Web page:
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Below is an article written by Alex Grant, a member of the Longmeadow Select Board who submitted these articles explaining his position.
It was 39 months ago that I wrote in this space about the killings at Sandy Hook Elementary School, “[t]he issue is nothing less than whether the honored dead in Newtown will die in vain. Sympathy, prayers, and grief are not enough . . . If the deaths of the Newtown kids do not matter, then we as a country are dead inside too, and God have mercy on us all.”
Adam Lanza used a Bushmaster AR-15 assault weapon against children who were between the ages of six and seven. Thirty-nine months later, they would be turning 10, on their way to adolescence. The kids who entertained themselves in December 2012 with Dora the Explorer would be reading Harry Potter now, imagining themselves as wizards on their way to Hogwarts boarding school. There will be no Hogwarts nor any other school for them now.
What if the dead could speak to the living? What would Charlotte Bacon, then six years old, and Daniel Barden, then seven years old, say to us? What would Rachel Davino, then 29 years old and devoting her professional life to working with autistic kids, say? If those once-hopeful souls wanted to believe that their deaths had made a difference, if they had represented some sacrifice toward a greater good, what would we say?
If we were honest, we would have to say that precious little has changed for the better. Rather than coming together to reduce gun violence, there has been a surge in applications for gun licenses in the United States, in Massachusetts, and in Longmeadow. In fact, the numbers of Licenses to Carry (LTCs) have increased 25% in Longmeadow since Sandy Hook. For our kids, all we can offer are more lockdown drills.
On May 10, voters at Town Meeting have a chance to make Longmeadow safer and to advance the debate about gun control beyond paranoia and misinformation. The three gun control bylaws which I have proposed as citizen petitions represent reasonable regulations that will make mass shootings and ordinary shootings less likely.
One bylaw would strengthen the ban on assault weapons that exists under Massachusetts state law by eliminating the exception for assault weapons that were lawfully possessed in 1994 or before. Owners of these assault weapons would have until September 1, 2016 to remove them from Longmeadow. The AR-15 used in the Newtown shootings, which is a semi-automatic rifle capable of shooting 45 rounds per minute, would be illegal in Longmeadow. The AR-15 is the gun that Lanza chose over a number of other weapons at his disposal. The weapon left the children not just mortally wounded, but in the words of one parent who saw the remains of her dead child, “butchered.”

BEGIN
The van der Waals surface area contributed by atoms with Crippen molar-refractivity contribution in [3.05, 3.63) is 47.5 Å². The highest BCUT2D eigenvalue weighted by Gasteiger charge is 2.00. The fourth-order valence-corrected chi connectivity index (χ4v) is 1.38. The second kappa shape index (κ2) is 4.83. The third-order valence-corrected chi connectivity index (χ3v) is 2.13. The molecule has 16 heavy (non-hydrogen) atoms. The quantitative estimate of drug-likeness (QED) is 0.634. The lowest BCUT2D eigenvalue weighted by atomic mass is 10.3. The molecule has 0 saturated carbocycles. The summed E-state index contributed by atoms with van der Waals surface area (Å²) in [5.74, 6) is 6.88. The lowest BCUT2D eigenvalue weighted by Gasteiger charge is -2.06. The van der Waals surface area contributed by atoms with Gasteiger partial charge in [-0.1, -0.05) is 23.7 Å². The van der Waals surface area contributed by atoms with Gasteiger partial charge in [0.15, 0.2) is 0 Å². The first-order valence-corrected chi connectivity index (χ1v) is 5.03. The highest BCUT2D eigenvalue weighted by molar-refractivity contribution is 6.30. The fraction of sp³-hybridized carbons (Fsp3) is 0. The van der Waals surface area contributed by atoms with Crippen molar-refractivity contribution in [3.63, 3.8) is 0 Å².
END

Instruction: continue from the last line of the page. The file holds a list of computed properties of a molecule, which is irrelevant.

Another bylaw would require license holders to provide a description of their guns and to certify their compliance with the state law requiring safe storage of firearms when they obtain or renew their licenses. This occurs every six years, and it is less onerous than our annual registration for dogs. With this information, police will better be able to keep track of lost, stolen, or transferred firearms. Moreover, they will know what kind of arsenal they are facing when they respond to emergency calls at a home. Finally, the certification will remind and reinforce the obligation gun owners have under state law for keeping their guns under lock and key. This will help to prevent accidental shootings and access to guns by children.
The third bylaw would bar guns from town buildings and town-owned property, much like state law already prohibits guns from schools and universities. The bylaw would protect places like Greenwood Center, which houses a daycare facility for infants, toddlers, and pre-schoolers, as well as programs for the elderly. It would keep guns away from the Green on Longmeadow Days and away from youth soccer games in places like Wolf Swamp fields. It would not apply to sidewalks where residents own the land and the town only has a right of way.
When we truly care about keeping a public place safe, guns are in the hands of trained police and military officers and nobody else. At airports and courthouses, guns are not allowed because we know that is the best way to keep those places safe. In those places, we do not imagine that having some percentage of the public armed is a way to thwart bad guys with guns. Gun owners may make the individual choice to possess guns in the event they want to use them to defend their homes. But as taxpayers who own and maintain town buildings and town property, it is our collective choice on how to secure these places. And why shouldn’t we strive to make Greenwood Center as safe as a courthouse?
These bylaws are not a complete solution to gun violence in America. The debate over gun control is paralyzed at the national level and even at the state level. But in a Town Meeting form of government, we are not helpless, we are legislators, and we are called, as Theodore Roosevelt once said, to “Do what you can, with what you have, where you are.” In this time and place, we can make the next mass shooting, the next accidental shooting, the next suicide less likely, and we can serve as an example for other towns which want to do the same.
Alex J. Grant is a member of the Longmeadow Select Board.
His email address is firstname.lastname@example.org.